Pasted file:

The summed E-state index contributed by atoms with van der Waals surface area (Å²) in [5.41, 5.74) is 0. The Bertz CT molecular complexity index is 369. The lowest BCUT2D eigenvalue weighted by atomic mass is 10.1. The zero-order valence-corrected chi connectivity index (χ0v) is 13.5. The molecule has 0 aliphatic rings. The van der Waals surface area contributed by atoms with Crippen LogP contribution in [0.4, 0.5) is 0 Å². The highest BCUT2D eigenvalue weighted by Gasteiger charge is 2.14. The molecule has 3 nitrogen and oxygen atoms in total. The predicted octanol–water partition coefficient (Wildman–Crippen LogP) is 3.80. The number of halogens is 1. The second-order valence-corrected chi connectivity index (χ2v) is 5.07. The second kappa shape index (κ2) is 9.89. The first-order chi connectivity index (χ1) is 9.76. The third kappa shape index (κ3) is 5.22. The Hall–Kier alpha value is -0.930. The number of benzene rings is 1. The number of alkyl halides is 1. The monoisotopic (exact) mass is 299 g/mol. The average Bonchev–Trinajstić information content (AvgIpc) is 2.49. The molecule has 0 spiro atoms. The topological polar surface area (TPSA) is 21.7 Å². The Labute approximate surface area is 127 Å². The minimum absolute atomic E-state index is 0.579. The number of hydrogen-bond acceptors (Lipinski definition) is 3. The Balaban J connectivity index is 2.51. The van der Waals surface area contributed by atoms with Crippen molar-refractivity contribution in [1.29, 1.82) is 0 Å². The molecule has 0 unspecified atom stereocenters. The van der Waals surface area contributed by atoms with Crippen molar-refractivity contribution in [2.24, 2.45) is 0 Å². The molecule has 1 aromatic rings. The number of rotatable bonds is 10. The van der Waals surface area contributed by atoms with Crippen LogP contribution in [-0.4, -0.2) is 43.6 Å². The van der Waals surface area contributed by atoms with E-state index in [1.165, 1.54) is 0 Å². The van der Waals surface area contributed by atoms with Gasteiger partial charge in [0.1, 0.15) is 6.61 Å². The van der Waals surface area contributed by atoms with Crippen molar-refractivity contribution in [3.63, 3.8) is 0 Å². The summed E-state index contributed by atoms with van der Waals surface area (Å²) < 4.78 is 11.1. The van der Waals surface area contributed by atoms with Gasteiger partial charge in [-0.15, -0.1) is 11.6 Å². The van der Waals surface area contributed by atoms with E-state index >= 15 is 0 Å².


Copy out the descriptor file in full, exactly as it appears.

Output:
The summed E-state index contributed by atoms with van der Waals surface area (Å²) in [5.41, 5.74) is 0. The Bertz CT molecular complexity index is 369. The lowest BCUT2D eigenvalue weighted by atomic mass is 10.1. The zero-order valence-corrected chi connectivity index (χ0v) is 13.5. The molecule has 0 aliphatic rings. The van der Waals surface area contributed by atoms with Crippen LogP contribution in [0.4, 0.5) is 0 Å². The highest BCUT2D eigenvalue weighted by Gasteiger charge is 2.14. The molecule has 3 nitrogen and oxygen atoms in total. The predicted octanol–water partition coefficient (Wildman–Crippen LogP) is 3.80. The number of halogens is 1. The second-order valence-corrected chi connectivity index (χ2v) is 5.07. The second kappa shape index (κ2) is 9.89. The first-order chi connectivity index (χ1) is 9.76. The third kappa shape index (κ3) is 5.22. The Hall–Kier alpha value is -0.930. The number of benzene rings is 1. The number of alkyl halides is 1. The monoisotopic (exact) mass is 299 g/mol. The average Bonchev–Trinajstić information content (AvgIpc) is 2.49. The molecule has 0 spiro atoms. The topological polar surface area (TPSA) is 21.7 Å². The Labute approximate surface area is 127 Å². The minimum absolute atomic E-state index is 0.579. The number of hydrogen-bond acceptors (Lipinski definition) is 3. The Balaban J connectivity index is 2.51. The van der Waals surface area contributed by atoms with Crippen molar-refractivity contribution in [1.29, 1.82) is 0 Å². The molecule has 0 unspecified atom stereocenters. The van der Waals surface area contributed by atoms with Crippen molar-refractivity contribution in [2.24, 2.45) is 0 Å². The molecule has 1 aromatic rings. The number of rotatable bonds is 10. The van der Waals surface area contributed by atoms with Crippen LogP contribution in [-0.4, -0.2) is 43.6 Å². The van der Waals surface area contributed by atoms with E-state index in [1.165, 1.54) is 0 Å². The van der Waals surface area contributed by atoms with Gasteiger partial charge in [0.1, 0.15) is 6.61 Å². The van der Waals surface area contributed by atoms with Crippen molar-refractivity contribution in [3.63, 3.8) is 0 Å². The summed E-state index contributed by atoms with van der Waals surface area (Å²) < 4.78 is 11.1. The van der Waals surface area contributed by atoms with Gasteiger partial charge in [-0.15, -0.1) is 11.6 Å². The van der Waals surface area contributed by atoms with E-state index >= 15 is 0 Å².